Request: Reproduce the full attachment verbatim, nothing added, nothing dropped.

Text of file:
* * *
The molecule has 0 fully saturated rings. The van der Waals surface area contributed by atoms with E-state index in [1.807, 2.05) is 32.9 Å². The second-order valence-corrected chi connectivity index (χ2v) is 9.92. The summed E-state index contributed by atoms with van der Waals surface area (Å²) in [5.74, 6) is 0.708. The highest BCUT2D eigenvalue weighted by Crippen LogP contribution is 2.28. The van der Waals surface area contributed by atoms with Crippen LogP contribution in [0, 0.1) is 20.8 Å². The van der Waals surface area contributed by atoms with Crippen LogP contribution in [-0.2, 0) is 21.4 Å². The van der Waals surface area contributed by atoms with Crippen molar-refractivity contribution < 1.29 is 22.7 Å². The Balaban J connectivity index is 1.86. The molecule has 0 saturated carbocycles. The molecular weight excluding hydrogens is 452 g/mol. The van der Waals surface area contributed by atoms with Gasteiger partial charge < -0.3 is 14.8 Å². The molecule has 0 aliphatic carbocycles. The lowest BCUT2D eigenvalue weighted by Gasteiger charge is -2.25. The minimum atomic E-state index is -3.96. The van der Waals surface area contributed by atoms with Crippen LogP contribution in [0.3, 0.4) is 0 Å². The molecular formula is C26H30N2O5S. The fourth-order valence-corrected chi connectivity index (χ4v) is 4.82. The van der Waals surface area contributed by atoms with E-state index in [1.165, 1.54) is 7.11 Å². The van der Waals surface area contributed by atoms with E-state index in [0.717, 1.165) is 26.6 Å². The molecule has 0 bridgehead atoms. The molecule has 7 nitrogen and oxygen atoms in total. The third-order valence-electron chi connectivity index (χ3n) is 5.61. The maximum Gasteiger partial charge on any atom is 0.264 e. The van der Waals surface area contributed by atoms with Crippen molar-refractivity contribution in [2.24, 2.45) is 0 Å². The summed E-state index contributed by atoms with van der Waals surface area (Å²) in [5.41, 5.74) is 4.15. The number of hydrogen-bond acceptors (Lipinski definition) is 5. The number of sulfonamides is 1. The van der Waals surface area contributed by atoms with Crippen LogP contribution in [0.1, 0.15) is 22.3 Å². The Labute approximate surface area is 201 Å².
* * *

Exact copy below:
The molecule has 0 fully saturated rings. The van der Waals surface area contributed by atoms with E-state index in [1.807, 2.05) is 32.9 Å². The second-order valence-corrected chi connectivity index (χ2v) is 9.92. The summed E-state index contributed by atoms with van der Waals surface area (Å²) in [5.74, 6) is 0.708. The highest BCUT2D eigenvalue weighted by Crippen LogP contribution is 2.28. The van der Waals surface area contributed by atoms with Crippen LogP contribution in [0, 0.1) is 20.8 Å². The van der Waals surface area contributed by atoms with Crippen LogP contribution in [-0.2, 0) is 21.4 Å². The van der Waals surface area contributed by atoms with Crippen molar-refractivity contribution < 1.29 is 22.7 Å². The Balaban J connectivity index is 1.86. The molecule has 0 saturated carbocycles. The molecular weight excluding hydrogens is 452 g/mol. The van der Waals surface area contributed by atoms with Gasteiger partial charge < -0.3 is 14.8 Å². The molecule has 0 aliphatic carbocycles. The lowest BCUT2D eigenvalue weighted by Gasteiger charge is -2.25. The minimum atomic E-state index is -3.96. The van der Waals surface area contributed by atoms with Crippen LogP contribution in [0.3, 0.4) is 0 Å². The molecular formula is C26H30N2O5S. The fourth-order valence-corrected chi connectivity index (χ4v) is 4.82. The van der Waals surface area contributed by atoms with E-state index in [1.165, 1.54) is 7.11 Å². The van der Waals surface area contributed by atoms with E-state index in [0.717, 1.165) is 26.6 Å². The molecule has 0 bridgehead atoms. The molecule has 7 nitrogen and oxygen atoms in total. The third-order valence-electron chi connectivity index (χ3n) is 5.61. The maximum Gasteiger partial charge on any atom is 0.264 e. The van der Waals surface area contributed by atoms with Crippen molar-refractivity contribution in [2.24, 2.45) is 0 Å². The summed E-state index contributed by atoms with van der Waals surface area (Å²) in [5.41, 5.74) is 4.15. The number of hydrogen-bond acceptors (Lipinski definition) is 5. The number of sulfonamides is 1. The van der Waals surface area contributed by atoms with Crippen LogP contribution in [0.1, 0.15) is 22.3 Å². The Labute approximate surface area is 201 Å².